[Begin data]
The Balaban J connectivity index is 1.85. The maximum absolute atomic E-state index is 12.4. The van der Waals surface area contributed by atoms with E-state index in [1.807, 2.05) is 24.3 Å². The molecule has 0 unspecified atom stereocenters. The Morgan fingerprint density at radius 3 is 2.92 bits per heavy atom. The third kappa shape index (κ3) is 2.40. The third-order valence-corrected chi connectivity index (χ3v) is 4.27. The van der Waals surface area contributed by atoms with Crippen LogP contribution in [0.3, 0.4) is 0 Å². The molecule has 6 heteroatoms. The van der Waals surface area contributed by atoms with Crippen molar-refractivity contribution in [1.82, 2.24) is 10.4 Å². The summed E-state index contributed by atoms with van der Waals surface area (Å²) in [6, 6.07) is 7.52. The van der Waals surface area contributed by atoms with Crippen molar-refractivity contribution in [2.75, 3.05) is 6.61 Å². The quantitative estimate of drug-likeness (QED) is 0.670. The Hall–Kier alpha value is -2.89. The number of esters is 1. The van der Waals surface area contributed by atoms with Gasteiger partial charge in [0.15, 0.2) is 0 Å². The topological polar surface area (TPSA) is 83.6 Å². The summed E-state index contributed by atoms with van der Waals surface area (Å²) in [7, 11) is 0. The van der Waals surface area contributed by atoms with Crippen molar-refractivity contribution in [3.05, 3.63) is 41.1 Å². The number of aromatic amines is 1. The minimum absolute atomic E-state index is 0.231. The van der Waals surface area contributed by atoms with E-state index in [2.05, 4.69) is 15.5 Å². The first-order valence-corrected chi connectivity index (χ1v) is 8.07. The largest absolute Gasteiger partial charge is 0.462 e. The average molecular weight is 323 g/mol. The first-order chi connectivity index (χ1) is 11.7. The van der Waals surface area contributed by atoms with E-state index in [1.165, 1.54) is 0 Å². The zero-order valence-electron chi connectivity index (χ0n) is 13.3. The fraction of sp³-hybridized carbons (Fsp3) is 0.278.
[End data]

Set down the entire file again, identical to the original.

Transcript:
The Balaban J connectivity index is 1.85. The maximum absolute atomic E-state index is 12.4. The van der Waals surface area contributed by atoms with E-state index in [1.807, 2.05) is 24.3 Å². The molecule has 0 unspecified atom stereocenters. The Morgan fingerprint density at radius 3 is 2.92 bits per heavy atom. The third kappa shape index (κ3) is 2.40. The third-order valence-corrected chi connectivity index (χ3v) is 4.27. The van der Waals surface area contributed by atoms with Crippen LogP contribution in [0.3, 0.4) is 0 Å². The molecule has 6 heteroatoms. The van der Waals surface area contributed by atoms with Crippen molar-refractivity contribution in [1.82, 2.24) is 10.4 Å². The summed E-state index contributed by atoms with van der Waals surface area (Å²) in [6, 6.07) is 7.52. The van der Waals surface area contributed by atoms with Crippen molar-refractivity contribution in [2.75, 3.05) is 6.61 Å². The quantitative estimate of drug-likeness (QED) is 0.670. The Hall–Kier alpha value is -2.89. The number of esters is 1. The van der Waals surface area contributed by atoms with Gasteiger partial charge in [0.15, 0.2) is 0 Å². The topological polar surface area (TPSA) is 83.6 Å². The summed E-state index contributed by atoms with van der Waals surface area (Å²) in [7, 11) is 0. The van der Waals surface area contributed by atoms with Crippen molar-refractivity contribution in [3.05, 3.63) is 41.1 Å². The number of aromatic amines is 1. The minimum absolute atomic E-state index is 0.231. The van der Waals surface area contributed by atoms with E-state index in [2.05, 4.69) is 15.5 Å². The first-order valence-corrected chi connectivity index (χ1v) is 8.07. The largest absolute Gasteiger partial charge is 0.462 e. The average molecular weight is 323 g/mol. The first-order chi connectivity index (χ1) is 11.7. The van der Waals surface area contributed by atoms with E-state index in [1.165, 1.54) is 0 Å². The zero-order valence-electron chi connectivity index (χ0n) is 13.3. The fraction of sp³-hybridized carbons (Fsp3) is 0.278.